DES MOINES, Iowa — A group that opposes a proposed oil pipeline across Iowa is asking a federal agency’s regional office to be more stringent in issuing permits to a private company seeking access to waterways in the path of the project, and members say the request highlights their concern over varied oversight in the approval process.
Iowa Citizens for Community Improvement members say they want the Army Corps of Engineers’ district office in Rock Island, Illinois, to change how it is reviewing permit applications submitted by Dakota Access LLC, a unit of Dallas-based Energy Transfer Partners. The company plans to build a pipeline that also runs through parts of North Dakota, South Dakota and Illinois.
The Army Corps of Engineers helps maintain the country’s infrastructure, including waterways, and its district offices around the country issue permits for waterway access. In the Rock Island office, that includes the Missouri and Mississippi rivers, which border Iowa and are along the part of the pipeline. Other regional offices are in charge of permits along different parts of the 1,134-mile pipeline.
Nathan Malachowski, a community organizer for Iowa CCI, said his group is focusing on the Rock Island office because it oversees affected waterways in Iowa. He hopes that when officials are considering this project, they will not focus on waterways as individual permit applications but one large application for the section that involves Iowa. The group believes that would better show the scope and impact of the pipeline.
“This is people’s farmland, this is the water that people drink, that they are putting into jeopardy by not doing more stringent permitting,” he said.
Donna Jones, head of the Illinois and Missouri sections under the Rock Island office, said the office is following the policies in place for reviewing the applications. She said changes to those rules are outside of the office’s authority.
“We have very specific guidance about linear projects. A pipeline is a linear project,” she said.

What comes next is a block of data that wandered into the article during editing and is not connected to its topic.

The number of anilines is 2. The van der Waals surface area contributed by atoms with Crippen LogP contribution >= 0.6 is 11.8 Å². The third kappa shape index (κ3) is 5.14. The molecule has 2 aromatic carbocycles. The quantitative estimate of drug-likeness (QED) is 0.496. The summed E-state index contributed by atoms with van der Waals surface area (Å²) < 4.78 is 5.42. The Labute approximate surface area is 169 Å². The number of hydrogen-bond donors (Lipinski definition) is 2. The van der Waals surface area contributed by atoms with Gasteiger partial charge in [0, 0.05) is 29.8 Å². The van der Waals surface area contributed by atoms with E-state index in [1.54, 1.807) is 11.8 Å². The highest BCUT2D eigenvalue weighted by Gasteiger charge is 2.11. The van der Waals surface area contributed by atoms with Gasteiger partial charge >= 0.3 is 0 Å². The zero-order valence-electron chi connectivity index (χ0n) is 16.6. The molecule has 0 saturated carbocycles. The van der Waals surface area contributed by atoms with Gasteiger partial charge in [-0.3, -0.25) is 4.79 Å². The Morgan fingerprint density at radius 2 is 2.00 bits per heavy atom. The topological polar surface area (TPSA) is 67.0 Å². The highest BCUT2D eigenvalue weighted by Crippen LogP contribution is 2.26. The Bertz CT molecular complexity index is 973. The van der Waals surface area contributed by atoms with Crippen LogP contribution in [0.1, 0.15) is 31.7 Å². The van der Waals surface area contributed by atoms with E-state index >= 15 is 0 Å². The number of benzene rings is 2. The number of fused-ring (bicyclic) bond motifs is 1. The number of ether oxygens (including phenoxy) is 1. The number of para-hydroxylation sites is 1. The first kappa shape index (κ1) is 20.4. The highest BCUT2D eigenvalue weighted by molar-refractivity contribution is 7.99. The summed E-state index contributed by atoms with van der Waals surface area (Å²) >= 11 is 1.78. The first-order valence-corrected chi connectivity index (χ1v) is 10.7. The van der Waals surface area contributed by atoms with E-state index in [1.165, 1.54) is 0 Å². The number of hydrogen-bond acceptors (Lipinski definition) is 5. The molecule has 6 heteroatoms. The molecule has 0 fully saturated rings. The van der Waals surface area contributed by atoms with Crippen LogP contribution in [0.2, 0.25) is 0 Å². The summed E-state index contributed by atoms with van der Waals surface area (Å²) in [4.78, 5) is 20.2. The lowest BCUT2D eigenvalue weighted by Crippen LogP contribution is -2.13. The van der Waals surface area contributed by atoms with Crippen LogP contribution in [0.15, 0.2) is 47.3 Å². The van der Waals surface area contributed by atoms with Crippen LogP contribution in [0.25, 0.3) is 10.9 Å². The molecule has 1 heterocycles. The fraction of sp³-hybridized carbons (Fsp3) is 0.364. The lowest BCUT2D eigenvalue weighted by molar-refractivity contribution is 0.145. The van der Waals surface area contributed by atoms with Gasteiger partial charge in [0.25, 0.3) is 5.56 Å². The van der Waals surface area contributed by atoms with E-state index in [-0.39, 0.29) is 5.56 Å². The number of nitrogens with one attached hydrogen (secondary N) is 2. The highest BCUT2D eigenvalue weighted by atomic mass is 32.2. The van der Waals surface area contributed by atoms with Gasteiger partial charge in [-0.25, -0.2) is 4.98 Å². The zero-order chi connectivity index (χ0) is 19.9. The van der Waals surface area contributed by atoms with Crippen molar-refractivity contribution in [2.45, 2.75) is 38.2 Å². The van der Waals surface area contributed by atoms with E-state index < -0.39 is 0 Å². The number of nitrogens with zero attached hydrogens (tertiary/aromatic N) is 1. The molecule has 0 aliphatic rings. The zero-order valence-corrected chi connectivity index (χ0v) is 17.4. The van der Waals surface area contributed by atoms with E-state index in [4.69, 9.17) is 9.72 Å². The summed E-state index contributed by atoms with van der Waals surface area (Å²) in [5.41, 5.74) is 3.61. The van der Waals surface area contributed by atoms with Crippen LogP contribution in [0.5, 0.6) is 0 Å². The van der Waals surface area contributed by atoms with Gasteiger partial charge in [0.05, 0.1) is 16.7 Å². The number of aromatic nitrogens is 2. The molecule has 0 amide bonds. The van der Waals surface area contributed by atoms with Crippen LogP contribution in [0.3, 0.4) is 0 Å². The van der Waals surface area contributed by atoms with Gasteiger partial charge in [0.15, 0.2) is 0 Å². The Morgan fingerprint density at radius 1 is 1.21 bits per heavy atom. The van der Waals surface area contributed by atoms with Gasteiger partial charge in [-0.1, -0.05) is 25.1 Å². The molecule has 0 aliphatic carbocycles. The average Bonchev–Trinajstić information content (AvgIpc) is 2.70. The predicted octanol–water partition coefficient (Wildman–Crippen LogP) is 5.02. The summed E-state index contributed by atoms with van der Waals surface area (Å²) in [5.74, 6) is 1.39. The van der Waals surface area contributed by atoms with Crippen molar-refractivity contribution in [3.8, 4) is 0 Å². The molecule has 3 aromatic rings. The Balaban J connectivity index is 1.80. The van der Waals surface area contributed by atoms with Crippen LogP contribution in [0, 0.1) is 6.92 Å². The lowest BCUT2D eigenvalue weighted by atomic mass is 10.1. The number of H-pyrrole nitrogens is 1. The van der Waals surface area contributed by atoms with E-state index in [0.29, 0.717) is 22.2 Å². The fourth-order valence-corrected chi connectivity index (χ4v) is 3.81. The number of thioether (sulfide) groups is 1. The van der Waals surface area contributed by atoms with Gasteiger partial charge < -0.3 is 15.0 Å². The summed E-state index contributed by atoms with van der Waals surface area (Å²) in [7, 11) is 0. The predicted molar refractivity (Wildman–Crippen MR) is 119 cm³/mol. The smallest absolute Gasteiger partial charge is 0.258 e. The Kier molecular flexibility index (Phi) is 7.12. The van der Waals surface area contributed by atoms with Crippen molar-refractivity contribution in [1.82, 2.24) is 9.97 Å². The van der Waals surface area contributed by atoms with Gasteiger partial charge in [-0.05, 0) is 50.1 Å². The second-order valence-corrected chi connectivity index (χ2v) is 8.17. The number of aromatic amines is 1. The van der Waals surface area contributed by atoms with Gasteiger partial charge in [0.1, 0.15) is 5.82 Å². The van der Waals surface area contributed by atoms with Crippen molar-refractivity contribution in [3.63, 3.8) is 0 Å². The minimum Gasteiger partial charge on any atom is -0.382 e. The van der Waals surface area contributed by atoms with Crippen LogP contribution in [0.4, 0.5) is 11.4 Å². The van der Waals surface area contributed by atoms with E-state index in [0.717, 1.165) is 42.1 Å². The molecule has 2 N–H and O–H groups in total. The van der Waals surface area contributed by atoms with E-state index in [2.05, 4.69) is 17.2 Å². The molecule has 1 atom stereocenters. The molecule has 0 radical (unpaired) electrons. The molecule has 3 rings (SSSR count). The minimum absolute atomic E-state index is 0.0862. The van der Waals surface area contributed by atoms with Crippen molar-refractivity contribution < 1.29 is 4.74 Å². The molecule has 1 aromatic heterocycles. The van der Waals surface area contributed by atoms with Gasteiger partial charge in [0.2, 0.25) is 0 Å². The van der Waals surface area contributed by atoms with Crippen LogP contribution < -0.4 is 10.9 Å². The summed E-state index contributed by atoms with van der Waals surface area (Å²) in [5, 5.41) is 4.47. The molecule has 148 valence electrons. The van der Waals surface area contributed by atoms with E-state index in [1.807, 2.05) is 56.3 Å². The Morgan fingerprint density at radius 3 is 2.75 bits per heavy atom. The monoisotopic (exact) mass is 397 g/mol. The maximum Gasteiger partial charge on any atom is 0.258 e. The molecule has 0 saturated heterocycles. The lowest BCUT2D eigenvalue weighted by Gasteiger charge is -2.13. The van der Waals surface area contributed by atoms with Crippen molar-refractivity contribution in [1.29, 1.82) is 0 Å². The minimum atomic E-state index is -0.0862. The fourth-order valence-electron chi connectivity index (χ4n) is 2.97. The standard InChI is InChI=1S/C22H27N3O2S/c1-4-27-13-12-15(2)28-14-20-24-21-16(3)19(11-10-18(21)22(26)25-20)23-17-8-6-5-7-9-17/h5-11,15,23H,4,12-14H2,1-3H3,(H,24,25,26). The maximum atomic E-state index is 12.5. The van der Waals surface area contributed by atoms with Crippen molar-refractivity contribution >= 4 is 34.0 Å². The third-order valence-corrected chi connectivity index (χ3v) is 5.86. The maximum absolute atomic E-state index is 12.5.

Malachowski said he expected that type of response from Army Corps officials, and Iowa CCI will continue to push for the change. Both sides will meet in several weeks to discuss the issue. Jones said the Rock Island office plans to explain its regulatory process.
The pipeline would move at least 450,000 barrels of North Dakota crude oil daily through South Dakota and Iowa to Illinois. Opponents say the project could have a negative environmental impact. Dakota Access says the project’s construction will bring thousands of jobs.
Groups across the region said they’ve turned to each other to build momentum for organizing people in their respective communities against the pipeline. But some said there are limitations because of the varied oversight, with different boards and commissions in each state tasked with approving parts of the pipeline. The regulatory process for each state is at different stages and has different requirements.
“It’s a segmented project and it’s by design that it’s segmented,” said Tabitha Tripp, founder of Shawnee Forest Sentinels, an Illinois-based group that is involved in opposing the pipeline. “Therefore groups across the state lines, this multi-state coalition if we can call it that, it can’t move together in unison and we can’t build strength in numbers.”
Malachowski said Iowa CCI’s effort with the Army Corps is critical in fighting against the segmented system. He said if they can convince the federal agency to rethink its permit process, it would be a “game changer.”
Vicki Grando, a spokeswoman for Dakota Access, said in an email that individual state regulatory groups approve crude oil pipelines and the company is following the rules “as they have been set.”
The Iowa Utilities Board, which is tasked with approving Dakota Access’ pipeline in Iowa through a separate permit application, has scheduled a public hearing in November.
This article was written by Barbara Rodriguez from The Associated Press and was legally licensed through the NewsCred publisher network.